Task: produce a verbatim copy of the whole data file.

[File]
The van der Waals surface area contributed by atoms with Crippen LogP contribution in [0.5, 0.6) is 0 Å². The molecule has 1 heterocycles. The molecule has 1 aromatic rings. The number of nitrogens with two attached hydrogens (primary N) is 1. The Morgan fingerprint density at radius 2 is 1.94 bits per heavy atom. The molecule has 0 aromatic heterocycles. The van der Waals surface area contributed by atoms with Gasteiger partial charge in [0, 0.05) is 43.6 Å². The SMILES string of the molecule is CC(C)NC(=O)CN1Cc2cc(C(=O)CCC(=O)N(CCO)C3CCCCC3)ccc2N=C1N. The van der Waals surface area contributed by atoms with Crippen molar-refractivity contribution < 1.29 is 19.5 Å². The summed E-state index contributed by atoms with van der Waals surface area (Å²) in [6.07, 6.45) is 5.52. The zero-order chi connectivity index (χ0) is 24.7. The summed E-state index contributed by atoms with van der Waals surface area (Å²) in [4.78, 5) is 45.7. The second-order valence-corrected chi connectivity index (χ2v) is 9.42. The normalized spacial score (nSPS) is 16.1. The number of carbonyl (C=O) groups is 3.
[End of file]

The van der Waals surface area contributed by atoms with Crippen LogP contribution in [0.5, 0.6) is 0 Å². The molecule has 1 heterocycles. The molecule has 1 aromatic rings. The number of nitrogens with two attached hydrogens (primary N) is 1. The Morgan fingerprint density at radius 2 is 1.94 bits per heavy atom. The molecule has 0 aromatic heterocycles. The van der Waals surface area contributed by atoms with Gasteiger partial charge in [0, 0.05) is 43.6 Å². The SMILES string of the molecule is CC(C)NC(=O)CN1Cc2cc(C(=O)CCC(=O)N(CCO)C3CCCCC3)ccc2N=C1N. The van der Waals surface area contributed by atoms with Crippen molar-refractivity contribution < 1.29 is 19.5 Å². The summed E-state index contributed by atoms with van der Waals surface area (Å²) in [6.07, 6.45) is 5.52. The zero-order chi connectivity index (χ0) is 24.7. The summed E-state index contributed by atoms with van der Waals surface area (Å²) in [4.78, 5) is 45.7. The second-order valence-corrected chi connectivity index (χ2v) is 9.42. The normalized spacial score (nSPS) is 16.1. The number of carbonyl (C=O) groups is 3.